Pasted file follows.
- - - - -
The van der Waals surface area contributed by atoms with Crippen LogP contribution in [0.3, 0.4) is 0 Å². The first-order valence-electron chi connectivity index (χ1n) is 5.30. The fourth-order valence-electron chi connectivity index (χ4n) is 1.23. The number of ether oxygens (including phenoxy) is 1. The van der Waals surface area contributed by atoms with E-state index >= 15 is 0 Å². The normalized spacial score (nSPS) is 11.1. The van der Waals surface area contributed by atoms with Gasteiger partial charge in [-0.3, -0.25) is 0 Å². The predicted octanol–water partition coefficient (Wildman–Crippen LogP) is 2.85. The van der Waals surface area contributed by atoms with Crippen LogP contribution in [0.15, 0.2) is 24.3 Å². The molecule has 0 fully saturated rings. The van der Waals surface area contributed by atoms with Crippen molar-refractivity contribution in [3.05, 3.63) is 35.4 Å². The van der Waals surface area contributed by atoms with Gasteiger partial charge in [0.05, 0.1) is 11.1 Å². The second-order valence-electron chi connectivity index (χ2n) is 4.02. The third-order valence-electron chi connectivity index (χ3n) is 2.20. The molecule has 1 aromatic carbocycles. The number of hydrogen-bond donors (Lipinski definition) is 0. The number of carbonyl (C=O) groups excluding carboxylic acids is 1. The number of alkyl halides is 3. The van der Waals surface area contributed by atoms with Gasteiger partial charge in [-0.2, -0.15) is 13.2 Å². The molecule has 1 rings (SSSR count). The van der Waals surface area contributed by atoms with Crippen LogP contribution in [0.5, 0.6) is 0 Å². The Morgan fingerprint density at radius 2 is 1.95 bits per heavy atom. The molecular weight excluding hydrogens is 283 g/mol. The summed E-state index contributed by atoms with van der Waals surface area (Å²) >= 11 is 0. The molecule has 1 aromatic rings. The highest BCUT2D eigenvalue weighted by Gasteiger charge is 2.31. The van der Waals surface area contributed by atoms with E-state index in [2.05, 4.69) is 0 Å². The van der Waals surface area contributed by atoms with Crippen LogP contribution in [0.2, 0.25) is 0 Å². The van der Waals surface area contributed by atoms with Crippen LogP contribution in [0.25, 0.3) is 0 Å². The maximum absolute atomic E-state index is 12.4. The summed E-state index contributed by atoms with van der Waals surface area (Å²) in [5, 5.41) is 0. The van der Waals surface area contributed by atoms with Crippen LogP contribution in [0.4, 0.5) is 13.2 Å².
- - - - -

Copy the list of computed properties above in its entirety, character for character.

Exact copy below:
The van der Waals surface area contributed by atoms with Crippen LogP contribution in [0.3, 0.4) is 0 Å². The first-order valence-electron chi connectivity index (χ1n) is 5.30. The fourth-order valence-electron chi connectivity index (χ4n) is 1.23. The number of ether oxygens (including phenoxy) is 1. The van der Waals surface area contributed by atoms with E-state index >= 15 is 0 Å². The normalized spacial score (nSPS) is 11.1. The van der Waals surface area contributed by atoms with Gasteiger partial charge in [-0.3, -0.25) is 0 Å². The predicted octanol–water partition coefficient (Wildman–Crippen LogP) is 2.85. The van der Waals surface area contributed by atoms with Crippen LogP contribution in [0.15, 0.2) is 24.3 Å². The molecule has 0 fully saturated rings. The van der Waals surface area contributed by atoms with Crippen molar-refractivity contribution in [3.05, 3.63) is 35.4 Å². The van der Waals surface area contributed by atoms with Gasteiger partial charge in [0.05, 0.1) is 11.1 Å². The second-order valence-electron chi connectivity index (χ2n) is 4.02. The third-order valence-electron chi connectivity index (χ3n) is 2.20. The molecule has 1 aromatic carbocycles. The number of hydrogen-bond donors (Lipinski definition) is 0. The number of carbonyl (C=O) groups excluding carboxylic acids is 1. The number of alkyl halides is 3. The van der Waals surface area contributed by atoms with Gasteiger partial charge in [-0.2, -0.15) is 13.2 Å². The molecule has 1 rings (SSSR count). The van der Waals surface area contributed by atoms with Crippen LogP contribution in [0.5, 0.6) is 0 Å². The Morgan fingerprint density at radius 2 is 1.95 bits per heavy atom. The molecular weight excluding hydrogens is 283 g/mol. The summed E-state index contributed by atoms with van der Waals surface area (Å²) >= 11 is 0. The molecule has 1 aromatic rings. The highest BCUT2D eigenvalue weighted by Gasteiger charge is 2.31. The van der Waals surface area contributed by atoms with E-state index in [2.05, 4.69) is 0 Å². The van der Waals surface area contributed by atoms with Crippen LogP contribution in [0.2, 0.25) is 0 Å². The van der Waals surface area contributed by atoms with Crippen LogP contribution in [0.25, 0.3) is 0 Å². The maximum absolute atomic E-state index is 12.4. The summed E-state index contributed by atoms with van der Waals surface area (Å²) in [5, 5.41) is 0. The van der Waals surface area contributed by atoms with Crippen LogP contribution in [0.4, 0.5) is 13.2 Å².